(b) PROHIBITION ON OPEN-AIR CULTIVATION- No person may grow, raise or otherwise cultivate a pharmaceutical crop or industrial crop in an open air environment.

(c) PROHIBITION ON USE OF COMMON HUMAN FOODS OR ANIMAL FEEDS- No person may grow, raise, or otherwise cultivate a pharmaceutical crop or industrial crop in a food commonly used for human food or domestic animal feed.

(d) BIOTECH TRACKING SYSTEM- The United States Department of Agriculture shall establish a tracking system to regulate the growing, handling, transportation, and disposal of all pharmaceutical and industrial crops and their byproducts to prevent contamination.

(e) REGULATIONS- The Secretary of Agriculture shall issue regulations--

(1) to enforce the prohibitions imposed by subsections (b) and (c);

(2) to designate the common foods whose use as a source of a pharmaceutical crop or industrial crop is prohibited by subsection (c); and

(3) to establish the tracking system required by subsection (d).

SEC. 5. CIVIL PENALTIES FOR VIOLATION.

(a) AUTHORITY TO ACCESS PENALTIES- The Secretary of Agriculture may assess, by written order, a civil penalty against a person that violates a provision of section 5, including a regulation promulgated or order issued under such section. Each violation, and each day during which a violation continues, shall be a separate offense.

(b) AMOUNT AND FACTORS IN ACCESSING PENALTIES- The maximum amount that may be accessed under this section for a violation may not exceed $1,000,000. In determining the amount of the civil penalty, the Secretary shall take into account--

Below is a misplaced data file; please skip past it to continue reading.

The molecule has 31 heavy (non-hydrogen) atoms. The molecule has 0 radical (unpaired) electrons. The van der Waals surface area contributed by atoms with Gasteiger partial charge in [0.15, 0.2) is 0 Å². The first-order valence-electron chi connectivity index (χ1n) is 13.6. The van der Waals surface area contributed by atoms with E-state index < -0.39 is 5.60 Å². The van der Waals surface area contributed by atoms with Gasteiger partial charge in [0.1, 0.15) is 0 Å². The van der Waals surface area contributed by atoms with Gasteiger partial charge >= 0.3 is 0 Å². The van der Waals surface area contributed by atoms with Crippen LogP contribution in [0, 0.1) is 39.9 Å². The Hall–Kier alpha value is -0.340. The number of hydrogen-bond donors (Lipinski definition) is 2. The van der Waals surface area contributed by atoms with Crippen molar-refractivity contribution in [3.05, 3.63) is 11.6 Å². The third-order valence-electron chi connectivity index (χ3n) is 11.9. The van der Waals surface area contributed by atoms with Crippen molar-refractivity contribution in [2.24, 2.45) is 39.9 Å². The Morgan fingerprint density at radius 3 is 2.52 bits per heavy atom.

(1) the gravity of the violation;

(2) the degree of culpability;

(3) the size and type of the business; and

(4) any history of prior offenses under such section or other laws administered by the Secretary.

(c) NOTICE AND OPPORTUNITY FOR HEARING- The Secretary shall not assess a civil penalty under this section against a person unless the company is given notice and opportunity for a hearing on the record before the Secretary in accordance with sections 554 and 556 of title 5, United States Code.

(d) JUDICIAL REVIEW- (1) An order assessing a civil penalty against a person under subsection (a) may be reviewed only in accordance with this subsection. The order shall be final and conclusive unless the person--

(A) not later than 30 days after the effective date of the order, files a petition for judicial review in the United States court of appeals for the circuit in which the person resides or has its principal place of business or in the United States Court of Appeals for the District of Columbia; and

(B) simultaneously sends a copy of the petition by certified mail to the Secretary.

(2) The Secretary shall promptly file in the court a certified copy of the record on which the violation was found and the civil penalty assessed.

(e) COLLECTION ACTION FOR FAILURE TO PAY ASSESSMENT- If a person fails to pay a civil penalty after the order assessing the civil penalty has become final and unappealable, the Secretary shall refer the matter to the Attorney General, who shall bring a civil action to recover the amount of the civil penalty in United States district court. In the collection action, the validity and appropriateness of the order of the Secretary imposing the civil penalty shall not be subject to review.

SEC. 6. REPORT TO CONGRESS ON ALTERNATIVE METHODS TO PRODUCE PHARMACEUTICAL AND INDUSTRIAL CROPS.

The National Academy of Sciences shall submit to Congress a report that explores alternative methods to produce pharmaceuticals or industrial chemicals that have the advantage of being conducted in controlled production facilities and do not present the risk of contamination.
thanks for the article 17.Sep.2003 10:55

CaptainPlanet

There is a group called Northwest Resistance Against Genetic Engineering (NW RAGE) which is campaigning against genetically modified food.

www.nwrage.org

It looks like the site is a little out of date, and I haven't heard much recently in the news about them. Anyone passionate about protecting healthy food supplies, here is an opportunity to volunteer with a great org that has been making a difference.